These restrictions have forced multinational companies to approach the Indian market differently from how they approach other foreign markets. Rather than establishing and expanding wholly-owned affiliates, these firms have had to seek local partners to establish a local-market presence.

Whenever a new market is identified, however, CFOs often come to face an important decision: do they take a country’s policies as ironclad, and thus try to adapt to their constraints, or do they invest scarce time and resources trying to convince that country’s government to change its policies? For many years, General Electric left its individual business segments to make their own inroads into emerging markets. Recently, however, the company has adopted a more holistic approach in which the company works with governments to build wide-ranging partnerships that take advantage of the company’s full spectrum of products and capabilities. This is a reminder for CFOs about how thinking strategically instead of tactically about foreign direct investment can yield stronger results.

How foreign direct investments pay off

In the end, analysts will judge the success of every cross-border merger and acquisition the same way: by measuring how it impacts a company’s bottom-line. As CFOs advise on cross-border mergers and acquisitions, they should carefully weigh possible costs and benefits and clarify as much as possible the source(s) of increased profitability from the transaction.

For example, many multinational companies improve the performance of the businesses they acquire by applying their superior managerial experience and vast resources. In turn, acquired businesses often give larger companies important footholds in rapidly emerging economies. Research has generally borne out these benefits to the acquired companies. A number of academic studies have found that acquired companies usually grow more productive and more profitable as a result of foreign direct investment.

Other benefits are often achieved through synergies and cost savings. At a time when developed economies are experiencing slow growth, these kinds of deals can give multinational companies a much-needed opportunity to decrease costs and thereby boost cash flows.

More recently, some multinational companies are trying to benefit from emerging-market acquisitions in a new way: instead of exporting their knowledge and culture into acquired businesses, they are importing knowledge and creativity from emerging-market companies that excel in areas such as reverse innovation and disruptive technologies. By acquiring these innovative emerging-market companies, multinationals hope to reinvigorate themselves in ways that lead to greater growth. Similarly, corporations from emerging markets may choose to invest in developed market companies to acquire brand and expertise to boost efficiency in their own home markets.

In all these different cases, CFOs should remember a common caution: Bigger deals do not always lead to better results. While large acquisitions make larger splashes in the news, good publicity is no guarantee of good financial results. In fact, it can be just the opposite. Some academic research has documented that larger deals typically produce less economic value for shareholders. One explanation is that these deals are more motivated by corporate hubris than by clear-headed financial reasoning. Another explanation lies in problems of execution. As in all endeavors, the best-planned investments will not produce results without sound implementation. To realize efficiencies in large mergers and acquisitions, CFOs can play a critical role in convincing executives across the organization of the need to understand and implement the post-transaction strategy. Without this level of coordination, CFOs will not be able to translate the cost-savings they envision on paper into savings in practice.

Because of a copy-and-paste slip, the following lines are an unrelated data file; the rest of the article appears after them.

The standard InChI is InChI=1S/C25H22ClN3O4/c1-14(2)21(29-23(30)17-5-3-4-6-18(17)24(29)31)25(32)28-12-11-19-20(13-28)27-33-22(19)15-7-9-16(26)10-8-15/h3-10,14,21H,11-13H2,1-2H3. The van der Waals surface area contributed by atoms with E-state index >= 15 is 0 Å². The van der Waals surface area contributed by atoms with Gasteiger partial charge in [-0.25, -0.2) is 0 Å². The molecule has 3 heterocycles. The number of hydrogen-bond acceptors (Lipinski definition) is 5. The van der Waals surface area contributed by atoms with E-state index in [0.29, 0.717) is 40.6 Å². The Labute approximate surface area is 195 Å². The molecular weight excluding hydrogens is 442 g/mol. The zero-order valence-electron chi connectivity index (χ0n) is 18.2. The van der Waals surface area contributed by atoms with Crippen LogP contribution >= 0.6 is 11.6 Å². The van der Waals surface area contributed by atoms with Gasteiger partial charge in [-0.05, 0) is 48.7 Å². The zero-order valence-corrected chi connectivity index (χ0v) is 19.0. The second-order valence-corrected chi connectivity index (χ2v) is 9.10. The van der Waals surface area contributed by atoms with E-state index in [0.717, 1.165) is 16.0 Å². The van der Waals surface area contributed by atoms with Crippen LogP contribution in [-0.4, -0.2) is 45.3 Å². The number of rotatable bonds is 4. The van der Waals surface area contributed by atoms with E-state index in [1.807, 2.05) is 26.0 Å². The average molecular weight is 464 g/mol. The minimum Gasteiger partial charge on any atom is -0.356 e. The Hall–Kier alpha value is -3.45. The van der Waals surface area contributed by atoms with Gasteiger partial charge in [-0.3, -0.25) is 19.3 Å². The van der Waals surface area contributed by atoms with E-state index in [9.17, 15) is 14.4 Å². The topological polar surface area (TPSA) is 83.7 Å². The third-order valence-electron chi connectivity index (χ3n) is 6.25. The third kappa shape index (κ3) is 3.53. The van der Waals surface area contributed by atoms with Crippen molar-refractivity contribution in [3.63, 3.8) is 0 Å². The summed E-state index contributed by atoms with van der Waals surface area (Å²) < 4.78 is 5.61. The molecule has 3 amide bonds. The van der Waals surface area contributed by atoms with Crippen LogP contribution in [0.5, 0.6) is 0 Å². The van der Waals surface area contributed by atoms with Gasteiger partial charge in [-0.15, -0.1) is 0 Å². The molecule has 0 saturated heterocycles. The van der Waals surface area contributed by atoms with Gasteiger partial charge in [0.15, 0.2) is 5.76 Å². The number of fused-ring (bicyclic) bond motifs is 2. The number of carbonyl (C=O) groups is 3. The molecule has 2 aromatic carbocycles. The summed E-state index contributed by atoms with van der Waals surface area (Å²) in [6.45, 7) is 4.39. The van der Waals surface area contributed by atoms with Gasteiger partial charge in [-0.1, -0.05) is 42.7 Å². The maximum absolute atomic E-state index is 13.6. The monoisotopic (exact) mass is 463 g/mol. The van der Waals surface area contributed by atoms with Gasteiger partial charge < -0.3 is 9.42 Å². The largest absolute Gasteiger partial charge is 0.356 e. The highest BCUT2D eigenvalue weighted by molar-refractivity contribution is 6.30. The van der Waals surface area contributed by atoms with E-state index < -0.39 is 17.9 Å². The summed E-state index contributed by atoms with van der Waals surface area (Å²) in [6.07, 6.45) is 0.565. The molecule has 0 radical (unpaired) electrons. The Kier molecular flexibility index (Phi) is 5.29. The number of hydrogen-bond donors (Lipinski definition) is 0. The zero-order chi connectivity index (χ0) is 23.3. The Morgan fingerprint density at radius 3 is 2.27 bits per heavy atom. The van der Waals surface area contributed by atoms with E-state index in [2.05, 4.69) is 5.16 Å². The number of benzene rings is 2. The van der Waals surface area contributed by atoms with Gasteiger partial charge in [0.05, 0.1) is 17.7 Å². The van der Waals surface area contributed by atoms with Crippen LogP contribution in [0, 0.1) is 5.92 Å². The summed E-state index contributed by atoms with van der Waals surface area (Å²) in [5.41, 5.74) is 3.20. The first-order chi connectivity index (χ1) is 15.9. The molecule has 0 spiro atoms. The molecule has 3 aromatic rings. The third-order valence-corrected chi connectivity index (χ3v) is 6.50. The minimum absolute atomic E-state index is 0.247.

Today, more than ever, companies need their CFOs to assume a leadership role in counseling on the costs and benefits of cross-border mergers and acquisitions. As CFOs rise to meet these new responsibilities, they should remember to ask themselves some key questions: What is the overall economic outlook for the new market? How open is the country to foreign direct investment in our industry? How will government policies impact our planned transaction? How exactly can this merger or acquisition improve our performance and bottom-line? And does our company have the capabilities to carry out the plan?

At a time when the world presents many opportunities for foreign direct investment, it is up to CFOs to ensure their companies make the right moves. By adapting strategies to varied policy environments to ensure wise investments in rapidly emerging markets today, companies can lay the foundation for faster growth tomorrow.

This Deloitte CFO Insights article was developed with the guidance of Dr. Ajit Kambil, Global Research Director, Deloitte CFO Program, and written by Matt Rees.

Deloitte’s CFO Program harnesses the breadth of our capabilities to deliver forward-thinking perspectives and fresh insights to help CFOs manage the complexities of their role, drive more value in their organization, and adapt to the changing strategic shifts in the market. 

For more information about Deloitte’s CFO Program visit our website at www.deloitte.com/us/cfocenter.

This publication contains general information only and is based on the experiences and research of Deloitte practitioners. Deloitte is not, by means of this publication, rendering accounting, business, financial, investment, legal, tax, or other professional advice or services. This publication is not a substitute for such professional advice or services, nor should it be used as a basis for any decision or action that may affect your business. Before making any decision or taking any action that may affect your business, you should consult a qualified professional advisor. Deloitte, its affiliates, and related entities shall not be responsible for any loss sustained by any person who relies on this publication.

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Mark Garay
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Deloitte Center for Cross-Border Investment